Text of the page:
Reduce Gasoline Evaporation in Boats with These Tips

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Gasoline samples

Sometimes it is not what has been added to your fuel that matters, but what is missing. The most obvious difference between gasoline and diesel during our vented, fuel-aging tests was that gasoline samples evaporated and required replenishment at the mid-way point; diesel samples did not. Studies by BoatUS and the U.S. Environmental Protection Agency (EPA) have shown that anywhere between 5 and 20 percent of the contents of a portable or installed polyethylene gas tank can vanish in one year through evaporation and permeation. The remaining fuel is lower in octane, contains fewer of the volatiles that are so essential for easy starting, and has reduced solvency for gum and varnish. It often looks perfectly good-most of our samples did-but it is perfectly rotten and potentially harmful as fuel.

There are several things you can do to ensure that fuel doesn’t go bad during periods of long-term storage.

Reduce permeation: New EPA requirements for low-permeation jerry cans, plastic tanks, and hoses are a blessing. The loss of vital volatile material is reduced, and odors are reduced. However, our experience with the new jerry cans and portable tanks has been disappointing. Most of the designs weve tried have serious flaws; we can only hope the market place will sort that out. Metal tanks have zero permeation.

Store in a cool place: Keep jerry cans out of the sun whenever possible.

Vent filters: The EPA mandated carbon filters on new boats, and aftermarket silica-gel filters reduce water absorption and reduce tank-breathing losses. Over their typical 10-year life, these filters can pay for themselves in saved fuel alone before factoring in reduced engine problems caused by corrosion and varnish. (Depending on the boat, you can expect to save 1 to 3 gallons per year.) (See PS January 2013 and PS January 2014.)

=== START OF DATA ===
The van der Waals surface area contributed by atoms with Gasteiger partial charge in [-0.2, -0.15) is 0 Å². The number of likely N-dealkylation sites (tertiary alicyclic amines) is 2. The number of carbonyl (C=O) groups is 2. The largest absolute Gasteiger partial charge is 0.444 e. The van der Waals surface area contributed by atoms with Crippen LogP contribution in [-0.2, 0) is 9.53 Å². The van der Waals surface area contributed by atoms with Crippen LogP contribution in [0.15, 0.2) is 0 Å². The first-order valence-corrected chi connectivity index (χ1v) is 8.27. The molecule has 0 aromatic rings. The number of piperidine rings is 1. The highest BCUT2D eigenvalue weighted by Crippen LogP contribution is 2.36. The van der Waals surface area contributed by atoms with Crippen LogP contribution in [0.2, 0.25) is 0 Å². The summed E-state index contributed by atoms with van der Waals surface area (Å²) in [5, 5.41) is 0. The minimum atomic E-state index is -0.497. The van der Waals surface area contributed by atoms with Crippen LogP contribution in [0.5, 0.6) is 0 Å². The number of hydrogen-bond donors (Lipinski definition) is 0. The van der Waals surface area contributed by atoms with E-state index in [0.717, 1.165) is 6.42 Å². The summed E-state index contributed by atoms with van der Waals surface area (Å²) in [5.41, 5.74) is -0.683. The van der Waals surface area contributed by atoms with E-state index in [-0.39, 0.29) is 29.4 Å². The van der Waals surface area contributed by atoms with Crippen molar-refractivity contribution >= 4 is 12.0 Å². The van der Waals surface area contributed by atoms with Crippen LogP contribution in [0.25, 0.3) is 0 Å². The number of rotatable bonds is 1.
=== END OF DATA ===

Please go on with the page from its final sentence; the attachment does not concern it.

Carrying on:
Keep the tank full: A full tank does not breath, and fresh fuel renews the volatile content.

Keep the vent closed when not in use (dinghy engines only): Water absorption and evaporation affect small tanks more quickly.

Run the engine often: The silence of wind power is nice, but gas does not keep.

Practical Sailor has been independently testing and reporting on marine products for serious sailors for more than 45 years. Supported entirely by subscribers, Practical Sailor accepts no advertising or any form of compensation from manufacturers whose products we test. Testing is carried out by a team of experts from a wide range of fields including marine electronics, marine safety, marine surveying, sailboat rigging, sailmaking, engineering, ocean sailing, sailboat racing, and sailboat construction and design. This diversity of expertise allows us to carry out in-depth, objective evaluation of virtually every product available to serious sailors. Practical Sailor is edited by Darrell Nicholson, a long-time liveaboard sailor and trans-Pacific cruiser with more than three decades of experience as a marine writer, photographer, boat captain, and product tester. Before taking on the editor’s position at Practical Sailor, Darrell was the editor of Offshore magazine, a boating-lifestyle magazine serving the New England area. Darrell has won multiple awards from Boating Writer’s International, including the Monk Farnham award for editorial excellence. He holds a U.S. Coast Guard 100-ton Master license and has worked as a harbor pilot and skippered a variety of commercial charter boats.

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